In 2009, the political scientist Elinor Ostrom became the first woman to win the Royal Bank of Sweden Prize for Economic Science in Memory of" Alfred Nobel (jointly with Oliver Williamson). But a female economist won a Nobel Prize more than six decades earlier: Emily Greene Balch shared the Nobel Peace Prize in 1946 for the same pacifist activism for which she lost her Wellesley professorship of economics and sociology in 1918 (see Balch 1972; Randall 1964).
The social reformer Emily Greene Balch was a very political economist, striving to relieve poverty, opposing the spread of war, and defending the economic, social, and cultural benefits of an open immigration policy. Within the literature on pacifism, Mercedes Randall (1964) and Kristen Gwinn (2010) have written lively biographies of Balch, and Randall edited an invaluable anthology of Balch's writings, Beyond Nationalism (Balch 1972). Randall's contributions and histories of the American women's peace movement aside, Balch has received little attention, apart from short entries in Fred Lee's History oat" Heterodox Economics (2009: 234) and in reference works such as Notable American Women (Solomon 1980), American National Biography (Opdycke 1999), and A Biographical Dictionary of Women Economists (R. Dimand in Dimand, Dimand, and Forget 2000), so that she has escaped the collective memory of the economics profession and, apart from Deegan (1983, 1991), sociology. Balch is known to historians of the American women's peace movement, but in that literature Harriet Hyman Alonso (1995: 6) stresses that Balch "was and still is virtually unknown in the land of her birth" and Judy Whipps (2006: 123) reports that "today she remains virtually unknown even to feminist thinkers." The Encyclopaedia Britannica allots two paragraphs to Balch, listing the years she taught at Wellesley without saying anything about her departure from the college (Wood 1968). Balch's name was absent from commentaries on Ostrom's and Yunus's prizes. Even Agnar Sandmo (2007), discussing economists and the Nobel Peace Prize (in the context of the economist and micro-credit pioneer Mohammed Yunus winning the Peace Prize, and of Walras's much earlier unsuccessful candidacy for the prize), overlooked her, Joseph Dorfman mentioned her only once in his monumental, five-volume The Economic Mind in American Civilization (1946-1959: III, 243), and then only to quote Balch (1899) as stating that the "most important contemporary work in economic theory is that based largely ... on the conception of marginal utility." Dorfman did not mention that, after more than two decades of successful and innovative teaching at Wellesley College, Balch was not reappointed to her professorship in 1918 for the same anti-year and social reform activism for which she shared the 1946 Nobel Peace Prize. (2) She remains the only woman economist to win a Nobel Prize (as distinct from the Royal Bank of Sweden Prize) and the only American economist to win the Peace Prize. Balch was the second American woman to win the Nobel Peace Prize, preceded by her close friend jane Addams. The issues she raised, immigration, eradication of poverty, prevention of war, and the economic role of women, remain live issues.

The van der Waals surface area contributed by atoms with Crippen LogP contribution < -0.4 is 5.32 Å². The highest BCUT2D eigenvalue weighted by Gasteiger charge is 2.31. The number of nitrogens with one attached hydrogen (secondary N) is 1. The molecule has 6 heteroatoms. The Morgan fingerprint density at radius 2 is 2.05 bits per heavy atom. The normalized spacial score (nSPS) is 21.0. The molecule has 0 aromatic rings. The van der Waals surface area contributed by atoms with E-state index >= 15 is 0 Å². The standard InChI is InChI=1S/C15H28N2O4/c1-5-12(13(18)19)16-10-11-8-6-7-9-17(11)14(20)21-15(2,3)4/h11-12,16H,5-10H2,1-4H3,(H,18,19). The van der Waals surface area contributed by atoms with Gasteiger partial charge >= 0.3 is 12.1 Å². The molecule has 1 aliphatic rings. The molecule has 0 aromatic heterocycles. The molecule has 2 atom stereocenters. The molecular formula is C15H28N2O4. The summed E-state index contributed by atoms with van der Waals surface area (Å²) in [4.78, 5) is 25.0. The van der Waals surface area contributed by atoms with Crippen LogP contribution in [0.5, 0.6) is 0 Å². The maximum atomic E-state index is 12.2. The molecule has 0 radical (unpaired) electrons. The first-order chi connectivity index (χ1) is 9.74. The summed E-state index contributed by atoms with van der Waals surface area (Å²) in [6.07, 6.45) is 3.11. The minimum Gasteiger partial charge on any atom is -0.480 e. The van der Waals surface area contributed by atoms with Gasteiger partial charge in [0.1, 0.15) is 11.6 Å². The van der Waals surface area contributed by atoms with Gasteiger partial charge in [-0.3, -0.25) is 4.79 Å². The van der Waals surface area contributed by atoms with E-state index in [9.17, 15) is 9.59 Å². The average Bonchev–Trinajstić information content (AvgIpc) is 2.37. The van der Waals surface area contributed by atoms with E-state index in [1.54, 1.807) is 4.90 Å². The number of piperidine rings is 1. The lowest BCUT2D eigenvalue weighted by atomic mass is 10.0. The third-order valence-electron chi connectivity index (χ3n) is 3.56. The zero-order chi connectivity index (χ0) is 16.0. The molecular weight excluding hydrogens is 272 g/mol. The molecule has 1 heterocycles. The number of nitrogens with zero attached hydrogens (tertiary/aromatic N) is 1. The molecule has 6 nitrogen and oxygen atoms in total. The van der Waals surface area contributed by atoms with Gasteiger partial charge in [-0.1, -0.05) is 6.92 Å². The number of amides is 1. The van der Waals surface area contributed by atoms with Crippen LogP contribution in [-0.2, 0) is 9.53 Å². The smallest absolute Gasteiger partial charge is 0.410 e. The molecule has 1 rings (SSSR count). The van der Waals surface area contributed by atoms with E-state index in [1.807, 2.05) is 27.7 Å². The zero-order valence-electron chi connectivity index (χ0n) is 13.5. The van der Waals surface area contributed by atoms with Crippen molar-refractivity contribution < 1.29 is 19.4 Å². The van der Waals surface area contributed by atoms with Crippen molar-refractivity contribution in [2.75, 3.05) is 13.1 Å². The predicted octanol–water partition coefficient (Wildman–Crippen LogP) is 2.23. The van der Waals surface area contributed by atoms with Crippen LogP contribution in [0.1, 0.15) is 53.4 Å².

The Education of a Political Economist
Emily Greene Balch was born in Jamaica Plain, Massachusetts, in 1867, the second of six surviving children of a former school-teacher and of a lawyer who, on the eve of the Civil War, had been secretary to the abolitionist Senator Charles Sumner. She entered Bryn Mawr College in 1886, earning her A. B. with Bryn Mawr's first graduating class in 1889. At Bryn Mawr, Balch studied with the sociologist Franklin Giddings and with an assistant professor of history and government who was a founding member of the council of the American Economic Association in I885 and later president of the American Political Science Association, the American Historical Association, Princeton University, and the United States of America--Woodrow Wilson. …